More recently, several higher-quality studies confirm that open-label placebos can work. These “honest” placebos may work because patients have a conditioned response to an encounter with their doctor. Just like an arachnophobe’s body can react negatively to a spider even if they know it’s not poisonous, someone can react positively to treatment from a doctor even if they know the doctor is giving them a sugar pill.
The history of learning how placebos work
An early study investigating the inner pharmacology of placebo mechanisms is Jon Levine and Newton Gordon’s 1978 study of 51 patients who had impacted molars extracted. All 51 patients had received a painkiller called mepivacaine for the surgical procedure. Then, at three and four hours after the surgery, the patients were given either morphine, a placebo or naloxone. The patients didn’t know which one they had received.
Naloxone is an opioid antagonist, which means that it stops drugs such as morphine and endorphins from producing their effects. It literally blocks the cell receptors, so it stops morphine (or endorphins) from docking onto those receptors. It’s used to treat morphine overdose.
The researchers found that naloxone blocked the painkilling effect of placebos. This shows that placebos cause the release of painkilling endorphins. Since then, many experiments have confirmed these results. Hundreds of others have shown that placebo treatments affect the brain and body in several ways.
The main mechanisms by which placebos are believed to work are expectancy and conditioning.
In a comprehensive study published in 1999 of conditioning and expectancy mechanisms, Martina Amanzio and Fabrizio Benedetti divided 229 participants into 12 groups. The groups were given a variety of drugs, were conditioned in a number of ways and were given different messages (to induce high or low expectancy). The study found that placebo effects were caused by both expectancy and conditioning.
Despite the progress, some researchers argue – and I agree – that there is something mysterious about how placebos work. In a personal communication, Dan Moerman, a medical anthropologist and ethnobotanist, explained it better than I can:
We know from all the MRI people that it’s easy enough to see what happens inside to the amygdala, or whatever other bit might be involved, but what moved the amygdala, well, that takes some work.
History of placebo ethics
The accepted view in clinical practice is that placebos are not ethical because they require deception. This view has not yet fully accounted for the evidence that we don’t need deception for placebos to work.
The history of the ethics of placebo controls is more complex. Now that we have many effective treatments, we can compare new treatments with proven therapies. Why would a patient agree to enrol in a trial comparing a new treatment with a placebo when they could enrol in a trial of a new treatment compared with a proven one?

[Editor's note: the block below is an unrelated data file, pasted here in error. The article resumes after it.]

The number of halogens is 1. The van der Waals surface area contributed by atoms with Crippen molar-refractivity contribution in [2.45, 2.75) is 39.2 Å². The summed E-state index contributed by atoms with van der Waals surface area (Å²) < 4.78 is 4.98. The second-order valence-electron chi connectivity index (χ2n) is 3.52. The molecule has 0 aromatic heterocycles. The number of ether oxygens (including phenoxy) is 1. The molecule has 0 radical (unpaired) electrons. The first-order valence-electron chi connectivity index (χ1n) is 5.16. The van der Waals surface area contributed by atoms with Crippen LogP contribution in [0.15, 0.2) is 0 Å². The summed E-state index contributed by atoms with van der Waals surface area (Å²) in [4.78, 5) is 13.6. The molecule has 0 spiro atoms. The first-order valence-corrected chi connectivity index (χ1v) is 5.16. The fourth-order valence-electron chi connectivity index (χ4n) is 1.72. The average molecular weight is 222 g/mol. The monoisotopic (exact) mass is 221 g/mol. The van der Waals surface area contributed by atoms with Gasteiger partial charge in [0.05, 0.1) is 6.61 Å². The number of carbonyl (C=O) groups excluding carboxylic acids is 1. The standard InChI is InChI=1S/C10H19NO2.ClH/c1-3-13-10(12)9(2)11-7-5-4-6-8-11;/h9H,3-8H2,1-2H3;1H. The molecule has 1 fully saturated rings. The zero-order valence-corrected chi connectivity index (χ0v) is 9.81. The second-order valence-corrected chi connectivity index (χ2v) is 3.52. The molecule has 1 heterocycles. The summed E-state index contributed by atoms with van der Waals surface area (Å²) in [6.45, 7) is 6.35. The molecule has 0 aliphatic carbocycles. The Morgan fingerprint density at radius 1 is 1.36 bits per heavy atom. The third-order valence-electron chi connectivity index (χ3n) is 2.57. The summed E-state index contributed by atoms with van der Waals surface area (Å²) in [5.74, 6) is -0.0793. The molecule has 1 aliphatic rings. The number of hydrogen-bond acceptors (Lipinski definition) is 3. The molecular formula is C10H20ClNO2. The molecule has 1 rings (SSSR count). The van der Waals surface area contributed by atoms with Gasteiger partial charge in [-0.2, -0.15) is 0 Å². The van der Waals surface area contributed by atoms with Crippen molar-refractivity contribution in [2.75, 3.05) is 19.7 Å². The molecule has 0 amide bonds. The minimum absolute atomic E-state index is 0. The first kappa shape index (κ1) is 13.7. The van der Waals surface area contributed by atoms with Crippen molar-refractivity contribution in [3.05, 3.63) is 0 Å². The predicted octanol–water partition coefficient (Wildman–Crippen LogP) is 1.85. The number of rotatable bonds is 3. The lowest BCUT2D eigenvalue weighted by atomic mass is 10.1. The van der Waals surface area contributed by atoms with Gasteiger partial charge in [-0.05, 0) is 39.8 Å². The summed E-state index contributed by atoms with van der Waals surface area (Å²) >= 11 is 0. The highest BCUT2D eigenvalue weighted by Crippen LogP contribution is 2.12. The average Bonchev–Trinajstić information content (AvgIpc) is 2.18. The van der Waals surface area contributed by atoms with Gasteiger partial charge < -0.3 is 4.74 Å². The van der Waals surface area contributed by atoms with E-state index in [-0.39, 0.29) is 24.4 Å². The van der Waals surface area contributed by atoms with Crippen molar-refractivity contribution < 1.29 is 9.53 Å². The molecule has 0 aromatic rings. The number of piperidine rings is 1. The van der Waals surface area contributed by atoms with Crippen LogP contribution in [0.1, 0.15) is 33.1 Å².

Doctors who take part in such trials may be violating their ethical duty to help and avoid harm. The World Medical Association initially banned placebo-controlled trials where a proven therapy was available. Yet in 2010, they reversed this position and said we sometimes needed placebo-controlled trials, even if there is a proven therapy. They claimed there were “scientific” reasons for doing this.
These so-called scientific reasons have been presented using obscure (to most people) concepts such as “assay sensitivity” and “absolute effect size”. In plain English, they boil down to two (mistaken) claims:
They say we can only trust placebo controls. This was true in the past. Historically, treatments like bloodletting and cocaine were used to treat a number of ailments yet were often harmful. Say we’d done a trial comparing bloodletting with cocaine for anxiety, and it turned out bloodletting was better than cocaine. We couldn’t infer that bloodletting was effective: it could have been worse than a placebo or doing nothing. In these historical cases, it would have been better to compare those treatments against a placebo. But now, we have effective treatments that can be used as benchmarks. So if a new drug came along for treating anxiety, we could compare it with the proven effective treatment. If the new treatment proved to be at least as good as the old one, we could say it is effective.
They say only placebo controls provide a constant baseline. This is based on the mistaken view that placebo treatments are “inert” and therefore have constant, invariable effects. This, too, is mistaken. In a systematic review of placebo pills in ulcer trials, the placebo response ranged from 0% (not having any effect) to 100% (complete cure).
As the arguments supporting placebo-controlled trials are being questioned, there is now a movement urging the World Medical Association needs to do another U-turn, back to its original position.
For centuries, the word “placebo” was closely linked to deception and pleasing people. Recent studies of open-label placebos show that they need not be deceptive to work. Contrariwise, studies of placebos show that they are not inert or invariable and the basis for the current World Medical Association position has been undermined. The recent history of placebos seems to pave the way for more placebo treatments in clinical practice and fewer in clinical trials.
About the Authors
Jeremy Howick, Director of the Oxford Empathy Programme, University of Oxford
I acknowledge the James Lind Library, the writing of Ted Kaptchuk, Jeffrey Aronson, and the mentorship of Dan Moerman.